And I found myself standing in the exact same spot as before - in the center of the room six feet away. I watched the shadow rise up from behind the cabinet and sort of swirl across the wall in a lazy loop before coming to rest on the carpet a foot from the wall.

That was neither mouse-like nor spider-like. In fact, it was more feather-like than anything.

I shined the light on it, and found a brownish-gray lump. It was a dust bunny!

There I was, working on a dusty computer that was filled with dust bunnies! I walked back to the back of the cabinet, and sure enough, the other half of the shadow was there on the carpet. One half of a dust bunny. As if to punctuate the situation, the air conditioner turned on and a quick burst of air sent the dust bunny skittering across the floor.

Talk about relief! My heart slowed down to a normal level and I plopped down in the middle of the room, in my bare feet and shorts, and resumed working on my computer. Even though I knew it was just a dust bunny, I still found myself flinching at everything. I still felt like spiders were crawling all over me. I was thirsty, but I had visions of drinking from my cup, gulping the water, until I would look into the tipped-up bottom just in time to see an enormous spider slip into my mouth.

I was pretty creeped out.

My cat, Zombie, walked over and plopped herself on my lap. I know it's stupid, 'cause what could a cat do anyway in the arena of protection, but I felt calmer with her there.

After awhile, Zombie, who I'd thought had been sleeping, bounded off my lap toward the entertainment center. She was chasing one half of the dust bunny (Hey I hadn't calmed down enough to clean it up yet! Sheesh!) which had skittered into the bottom shelf (which is at floor level) of the cabinet. We have a square, fabric-covered, cardboard box there that holds video games and diapers. Zombie was laying on her side reaching through the gap between the box and the cabinet wall, trying to catch the dust bunny. I thought I'd help her out, so I grabbed the box and pulled it a good two feet out of the cabinet onto the floor.

The box rested between me and Zombie who was now inside the dark cabinet trying to slap the dust bunny as the fans from the blue-ray player tossed it back and forth across the shelf floor. I leaned forward over the open-top box. My weight was on my right arm which rested slightly against the outer edge of the box, my hand protruded a few inches beyond the back of the box.

I know what you are thinking; "That's not a dust bunny that Zombie's playing with!". Well you're wrong. It was a dust bunny and I could see it clearly despite the darkness of the cabinet. Sorry to disappoint.

But suddenly Zombies demeanor changed! Instantly, she went from a playful kitten, to a predator on alert! She was crouched ready to pounce. She was facing me. Or rather, she was facing the box in front of me. You know, the one my arm was leaning against.

I chuckled.

I looked down at the box.

I froze! Solid! I was an idiot that didn't recognize what I was looking at. That went on for at least .0023 seconds - but it felt like an eternity! At .0024 seconds, I was off the floor, into the air, landing in what I'm sure was a Jack Bauer-worthy rolling crouch where I picked up the flyswatter.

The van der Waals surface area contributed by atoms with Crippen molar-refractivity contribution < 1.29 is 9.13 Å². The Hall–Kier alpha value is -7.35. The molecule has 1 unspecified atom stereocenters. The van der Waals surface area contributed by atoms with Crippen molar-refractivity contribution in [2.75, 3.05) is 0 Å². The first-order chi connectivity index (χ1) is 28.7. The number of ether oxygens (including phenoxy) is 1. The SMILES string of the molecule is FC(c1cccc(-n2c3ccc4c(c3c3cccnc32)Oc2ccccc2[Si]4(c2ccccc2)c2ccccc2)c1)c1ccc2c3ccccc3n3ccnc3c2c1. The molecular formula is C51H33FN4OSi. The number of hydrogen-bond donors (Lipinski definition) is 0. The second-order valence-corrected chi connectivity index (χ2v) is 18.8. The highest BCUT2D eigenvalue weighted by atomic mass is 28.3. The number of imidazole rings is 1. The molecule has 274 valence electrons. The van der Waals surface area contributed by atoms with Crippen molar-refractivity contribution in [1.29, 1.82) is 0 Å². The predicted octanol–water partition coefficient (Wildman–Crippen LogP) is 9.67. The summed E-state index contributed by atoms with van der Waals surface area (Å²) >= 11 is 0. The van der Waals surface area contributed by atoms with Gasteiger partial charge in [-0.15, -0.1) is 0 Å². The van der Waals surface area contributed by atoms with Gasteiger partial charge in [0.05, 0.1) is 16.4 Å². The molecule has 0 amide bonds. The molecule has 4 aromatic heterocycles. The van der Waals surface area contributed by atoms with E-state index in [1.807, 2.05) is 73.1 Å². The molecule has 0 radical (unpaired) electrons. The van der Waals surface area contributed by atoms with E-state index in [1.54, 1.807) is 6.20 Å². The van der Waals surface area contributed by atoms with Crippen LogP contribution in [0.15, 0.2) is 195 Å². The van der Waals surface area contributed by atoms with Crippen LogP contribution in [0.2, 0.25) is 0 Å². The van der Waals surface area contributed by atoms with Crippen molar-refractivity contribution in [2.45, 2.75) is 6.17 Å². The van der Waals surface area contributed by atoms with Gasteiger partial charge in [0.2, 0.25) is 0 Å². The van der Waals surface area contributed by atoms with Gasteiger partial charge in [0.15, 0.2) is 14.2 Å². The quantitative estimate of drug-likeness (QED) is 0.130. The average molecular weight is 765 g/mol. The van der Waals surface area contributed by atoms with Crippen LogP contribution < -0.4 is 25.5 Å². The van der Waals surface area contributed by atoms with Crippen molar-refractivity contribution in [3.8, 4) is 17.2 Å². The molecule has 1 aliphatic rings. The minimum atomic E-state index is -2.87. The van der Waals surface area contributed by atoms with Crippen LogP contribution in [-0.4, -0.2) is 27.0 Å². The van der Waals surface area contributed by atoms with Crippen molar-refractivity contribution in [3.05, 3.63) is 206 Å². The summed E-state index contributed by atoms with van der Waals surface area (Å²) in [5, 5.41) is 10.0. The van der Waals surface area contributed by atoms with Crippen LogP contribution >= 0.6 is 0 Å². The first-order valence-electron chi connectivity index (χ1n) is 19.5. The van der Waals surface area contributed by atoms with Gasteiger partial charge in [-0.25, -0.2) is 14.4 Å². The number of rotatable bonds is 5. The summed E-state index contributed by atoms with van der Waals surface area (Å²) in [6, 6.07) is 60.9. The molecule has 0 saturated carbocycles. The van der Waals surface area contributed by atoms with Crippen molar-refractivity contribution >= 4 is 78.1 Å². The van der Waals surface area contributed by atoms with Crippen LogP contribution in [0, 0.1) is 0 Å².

My quick movement didn't distract Zombie one bit. While I was in the air, she pounced and made a full body tackle of my "mouse", ripping it off the back of the box where it had been hiding, one inch (Go look at a ruler right now so you can understand how small a distance one inch is. Go!), one inch! from my arm and hand.

Zombie and the "mouse" tumbled across the floor. Zombie stopped once she got back to her feet, but the 'mouse' was flung several more feet. It landed on it's feet and charged Zombie. It was at this time that I was able to think again. I took a good long look at the "mouse".

It wasn't a mouse at all.

It was a spider. Did you hear me!? I said a Spider! A spider that was big enough that I had mistaken it for a mouse! A wolf Spider to be exact.


I've seen wolf spiders hundreds of times in my life. The biggest one I've seen was probably a little bigger than a quarter. This was different!

Stop for a minute. Think about the biggest spider you have ever found in your house. How big was it really? (Spiders from foreign countries don't count killjoy!), now multiply that times three or four. Now you are at half the size of this spider!


Zombie and the spider wrestled in an epic battle. The spider spraying acid-venom at Zombie's throat. Zombie shooting laser death rays from her eyes. I had the flyswatter ready, but couldn't use it for fear of taking out Zombie by accident. In the end, my secret spec ops ninja training came through and I slapped the flyswatter down, a hair's breadth from Zombie's face, crushing the wolf spider.

It crunched. And Goo-ed. I gagged.

I carefully picked up the carcass (with about 50 Kleenexes), and placed it on a sheet of paper. It was a bit disappointing, because it had curled up all it's legs the way spiders do, so it didn't seem nearly as big as I thought. I grabbed some forceps and stretched out it's legs. They kept wanting to curl up, but I was able to take some pictures.

I hope you aren't eating right now.

Here he is next to an Oreo! Ok, so it's a small oreo, not a regular size one, but the spider is still bigger!


Here are a few other pictures to show the size.




My hand is a little more than an inch away from the spider here. That's further than it was before Zombie took him out!


Don't worry, I threw away the Oreo, the paper, the money, the ruler and my hand!

I still feel like spiders are crawling all over me!

I just hope I never meet this guy!


11 comments:

Sarah said...

That is the funniest rendition of anything I've every read--I was nervous and still am!

Andy Porter said...

Seriously, you shouldn't mess with us like that!! That description was a little too realistic:) I'm just glad you threw away your hand. Ha ha ha. This is probably the most compelling argument I've ever heard to buy a cat:)

Abby Watson said...

ewwwwwwwwwwwww. I feel like I have spiders all over me. This was hilarious. You should write a children's book about this.

Betsy said...

I can't believe you threw that Oreo away. Have you ever tried the mint ones--yummm!!!

Betsy said...

I can't believe you threw the Oreo away. Have you ever had the mint ones---yummmmmm!

Kathy said...

I am totally creeped out. I'm scared to go barefoot in my house. Great story, but scary.

Betsy said...

I can't believe you threw the oreo away. Have you tried the mint ones?--yummy!

Betsy said...

Come on, Ben--are you going to moderate my comments or what?

Cousins said...

ewwwwwww that is so gross and scary i feel like i just got bit

WASPart said...

Yeah . . . I've got the spiders crawling all over me now! lol I am SO incredibly freaked out by this guy! It's awesome how you posted a picture of it with the oreo! that made me laugh for just long enough to forget that I was creeped out and then I felt it again . . . ew . . . jajaja!

Carole Fleischman said...

Just by accident I ran across this. I'll tell you what, funniest thing I've read in ages. What a delightful sense of humor. Thank you